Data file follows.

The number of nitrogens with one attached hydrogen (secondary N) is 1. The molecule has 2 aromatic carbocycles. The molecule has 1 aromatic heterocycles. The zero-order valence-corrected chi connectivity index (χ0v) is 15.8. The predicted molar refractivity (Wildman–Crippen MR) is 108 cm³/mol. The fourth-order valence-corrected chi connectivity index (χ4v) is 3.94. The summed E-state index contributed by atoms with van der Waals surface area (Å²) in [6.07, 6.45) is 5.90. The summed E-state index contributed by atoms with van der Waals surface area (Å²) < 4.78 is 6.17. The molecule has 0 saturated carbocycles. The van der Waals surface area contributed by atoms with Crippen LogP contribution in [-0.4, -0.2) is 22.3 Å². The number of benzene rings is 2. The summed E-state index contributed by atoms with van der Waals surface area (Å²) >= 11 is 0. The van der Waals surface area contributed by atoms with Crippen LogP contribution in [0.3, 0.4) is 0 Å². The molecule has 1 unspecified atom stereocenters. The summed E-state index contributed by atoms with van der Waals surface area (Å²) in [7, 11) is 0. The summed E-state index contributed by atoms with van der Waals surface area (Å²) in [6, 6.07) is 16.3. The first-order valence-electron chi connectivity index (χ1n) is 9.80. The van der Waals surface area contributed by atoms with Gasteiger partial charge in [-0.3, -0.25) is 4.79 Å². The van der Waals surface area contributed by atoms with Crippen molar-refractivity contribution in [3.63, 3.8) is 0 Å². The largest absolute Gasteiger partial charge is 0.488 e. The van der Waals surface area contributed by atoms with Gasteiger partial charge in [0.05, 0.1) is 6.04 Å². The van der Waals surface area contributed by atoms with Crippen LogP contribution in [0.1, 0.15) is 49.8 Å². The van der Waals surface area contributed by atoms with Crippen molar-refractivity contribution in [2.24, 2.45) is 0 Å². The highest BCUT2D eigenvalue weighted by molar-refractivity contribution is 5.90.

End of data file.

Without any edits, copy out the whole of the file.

The number of nitrogens with one attached hydrogen (secondary N) is 1. The molecule has 2 aromatic carbocycles. The molecule has 1 aromatic heterocycles. The zero-order valence-corrected chi connectivity index (χ0v) is 15.8. The predicted molar refractivity (Wildman–Crippen MR) is 108 cm³/mol. The fourth-order valence-corrected chi connectivity index (χ4v) is 3.94. The summed E-state index contributed by atoms with van der Waals surface area (Å²) in [6.07, 6.45) is 5.90. The summed E-state index contributed by atoms with van der Waals surface area (Å²) < 4.78 is 6.17. The molecule has 0 saturated carbocycles. The van der Waals surface area contributed by atoms with Crippen LogP contribution in [-0.4, -0.2) is 22.3 Å². The number of benzene rings is 2. The summed E-state index contributed by atoms with van der Waals surface area (Å²) >= 11 is 0. The van der Waals surface area contributed by atoms with Crippen LogP contribution in [0.3, 0.4) is 0 Å². The molecule has 1 unspecified atom stereocenters. The summed E-state index contributed by atoms with van der Waals surface area (Å²) in [7, 11) is 0. The summed E-state index contributed by atoms with van der Waals surface area (Å²) in [6, 6.07) is 16.3. The first-order valence-electron chi connectivity index (χ1n) is 9.80. The van der Waals surface area contributed by atoms with Gasteiger partial charge in [-0.3, -0.25) is 4.79 Å². The van der Waals surface area contributed by atoms with Crippen molar-refractivity contribution in [3.63, 3.8) is 0 Å². The largest absolute Gasteiger partial charge is 0.488 e. The van der Waals surface area contributed by atoms with Gasteiger partial charge in [0.05, 0.1) is 6.04 Å². The van der Waals surface area contributed by atoms with Crippen LogP contribution in [0.1, 0.15) is 49.8 Å². The van der Waals surface area contributed by atoms with Crippen molar-refractivity contribution in [2.24, 2.45) is 0 Å². The highest BCUT2D eigenvalue weighted by molar-refractivity contribution is 5.90.